Much as I try to avoid this thinking, I established a ceiling in the back of my mind, due to the “typical” library rate range of 7,500-15,000/day (which generally wouldn’t include a limit on the image count or duration of use). Additionally, we determined the value for the 12 principal images was considerably higher than the 24 variations. Weighted in this manner, we set the fee at 26,500.00 for the first 12 images (1 @ 5000.00, 2-6 @ 2500.00 each, 7-12 @ 1500.00 each) and 15,000.00 for the 24 variations (13-24 @ 750.00 each, 25-36 @ 500.00 each), bringing us to a total of 41,500.00 for the creative and licensing fee for this project. This falls on the higher end of the library ceiling I’d set (particularly considering the limitations), but the photographer has a unique approach and aesthetic favored by the client and agency, so we felt we could start with healthier fees. We were confident that the agency would come back to us to negotiate if our numbers didn’t align with theirs because of the photographer’s preferred position. We must have hit the mark, because the agency approved the bid without a single question or requested revision (which is exceedingly rare).

Client Provisions: We made sure to indicate that the agency and/or client would provide locations, casting and talent, requisite releases and any major set or product props.

Tech/Scout Days: We included a tech/scout day to walk through the three locations the day before the shoot.

Assistants and Tech: We included two killer assistants and a top-notch digital tech. The lighting kit would be minimal, but we’d be moving a lot and wanted to make sure we had enough hands on deck. The tech included a small mobile workstation in her fee.

Producer: We included a producer (including travel fees and expenses) to manage the crew, employee talent, locations, stylists, catering, parking, scheduling, local transportation, and just about any other logistical concerns that may come up throughout pre-production and the shoot.

Equipment: We estimated 1,500.00/day for a pair of DSLR bodies, a number of lenses, portable strobes, walkies and a one-ton grip truck.

Styling: We brought on two stylists (and one stylist assistant) to manage HMU, supplemental wardrobe (the subjects would provide a few of their own outfits and the client would provide necessary uniforms) and supplement personal props like handbags, folios, phones, etc. Major set props would be provided by the client – basically, we would work with existing spaces as is.

Shoot Processing for Client Review: This fee covered time, equipment and costs for the initial import, edit, batch color correction and upload of the images via FTP (or similar) for client review and selection. A digital tech will handle most of this on set, but often the photographer will want to fine tune and finesse the edit a bit before sharing with the client/agency.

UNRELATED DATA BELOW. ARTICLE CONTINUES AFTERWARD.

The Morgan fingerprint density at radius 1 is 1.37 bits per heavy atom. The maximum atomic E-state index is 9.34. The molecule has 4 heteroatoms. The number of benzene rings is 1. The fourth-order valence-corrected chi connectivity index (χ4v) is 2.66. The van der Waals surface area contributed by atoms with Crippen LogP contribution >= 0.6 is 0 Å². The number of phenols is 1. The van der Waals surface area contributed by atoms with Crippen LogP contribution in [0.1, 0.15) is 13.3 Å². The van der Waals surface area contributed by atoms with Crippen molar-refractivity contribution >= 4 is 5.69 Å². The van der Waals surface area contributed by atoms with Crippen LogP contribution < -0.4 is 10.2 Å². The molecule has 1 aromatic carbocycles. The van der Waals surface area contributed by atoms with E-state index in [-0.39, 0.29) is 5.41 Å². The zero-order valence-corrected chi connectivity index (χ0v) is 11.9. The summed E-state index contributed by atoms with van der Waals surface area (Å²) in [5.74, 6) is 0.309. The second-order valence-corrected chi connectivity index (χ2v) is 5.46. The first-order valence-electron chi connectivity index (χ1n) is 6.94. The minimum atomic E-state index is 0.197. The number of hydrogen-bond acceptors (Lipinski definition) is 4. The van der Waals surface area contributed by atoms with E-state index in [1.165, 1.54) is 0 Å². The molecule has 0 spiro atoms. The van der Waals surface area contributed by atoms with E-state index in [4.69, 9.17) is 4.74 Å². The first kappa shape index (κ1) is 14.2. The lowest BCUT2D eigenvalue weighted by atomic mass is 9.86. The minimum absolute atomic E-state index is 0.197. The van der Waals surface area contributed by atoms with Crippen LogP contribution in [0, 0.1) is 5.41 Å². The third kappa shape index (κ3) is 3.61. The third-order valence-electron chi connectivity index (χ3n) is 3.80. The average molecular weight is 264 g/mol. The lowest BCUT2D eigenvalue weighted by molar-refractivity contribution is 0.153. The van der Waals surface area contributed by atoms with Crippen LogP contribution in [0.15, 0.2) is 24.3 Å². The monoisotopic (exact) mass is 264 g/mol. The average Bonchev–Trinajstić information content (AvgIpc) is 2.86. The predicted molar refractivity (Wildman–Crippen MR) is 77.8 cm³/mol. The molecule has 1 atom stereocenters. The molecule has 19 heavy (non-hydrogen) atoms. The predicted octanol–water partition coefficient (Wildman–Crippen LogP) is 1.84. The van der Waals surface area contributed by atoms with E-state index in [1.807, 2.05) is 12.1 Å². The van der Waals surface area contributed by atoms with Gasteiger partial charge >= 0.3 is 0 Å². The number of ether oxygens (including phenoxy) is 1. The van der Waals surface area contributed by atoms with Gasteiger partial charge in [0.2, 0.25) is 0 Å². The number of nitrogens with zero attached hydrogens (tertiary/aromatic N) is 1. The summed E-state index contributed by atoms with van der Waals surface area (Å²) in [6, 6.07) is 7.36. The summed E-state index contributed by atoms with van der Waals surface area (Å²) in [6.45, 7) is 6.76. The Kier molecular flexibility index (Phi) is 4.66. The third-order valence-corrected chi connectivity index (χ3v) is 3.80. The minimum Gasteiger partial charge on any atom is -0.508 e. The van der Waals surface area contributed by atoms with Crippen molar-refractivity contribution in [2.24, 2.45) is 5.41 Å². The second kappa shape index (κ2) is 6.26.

Selects Processed for Reproduction: We included basic select processing (color correction and minor cleanup/touchups) as a lump sum (based on 125.00/image in this case), giving us a bit more ground to stand on if the client ultimately selected fewer than 36 images, as they would still be responsible for the full post processing amount.

Travel Expenses: The producer would be travelling in for the shoot so I used Kayak.com to determine reasonable airfare, lodging and car rental costs.

Catering, Insurance and Misc.: We included catering for 23 crew, agency, employee talent and client for each of the three shoot days, insurance to cover necessary workers comp/general liability premiums and a healthy “misc.” line to cover client dinners, local transportation and any other unexpected miscellaneous expenses that may pop up throughout the shoot.

Results: As I mentioned above, the initial estimate was accepted without any revisions. The shoot went as smoothly as it could have and everyone was stoked with the final product.

If you have any questions, or if you need help estimating or producing a project, please give us a call at (610) 260-0200. We’re available to help with any and all pricing and negotiating needs—from small stock sales to large ad campaigns.

The Daily Promo: Charlie Hess – 20 Over Twenty

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20 Over Twenty

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What made you want to form this collective?
In my day-to-day practice as an editorial art director and photo editor I began to see huge changes in how photography was being used, and compensated.

On the one side, I see the Directors of Marketing and Communication that I work with scrambling for “content” (what we used to call pictures!) With more and more traffic going to sophisticated websites and social media platforms there is an endless need for digital imagery to “feed the beast.” Websites need to be updated often. And social media platforms need to be fed daily. Consequently, these marketing directors jobs get harder and harder. Not only are they scrambling for content, it has to be on brand, high quality and compelling.

I thought we could help.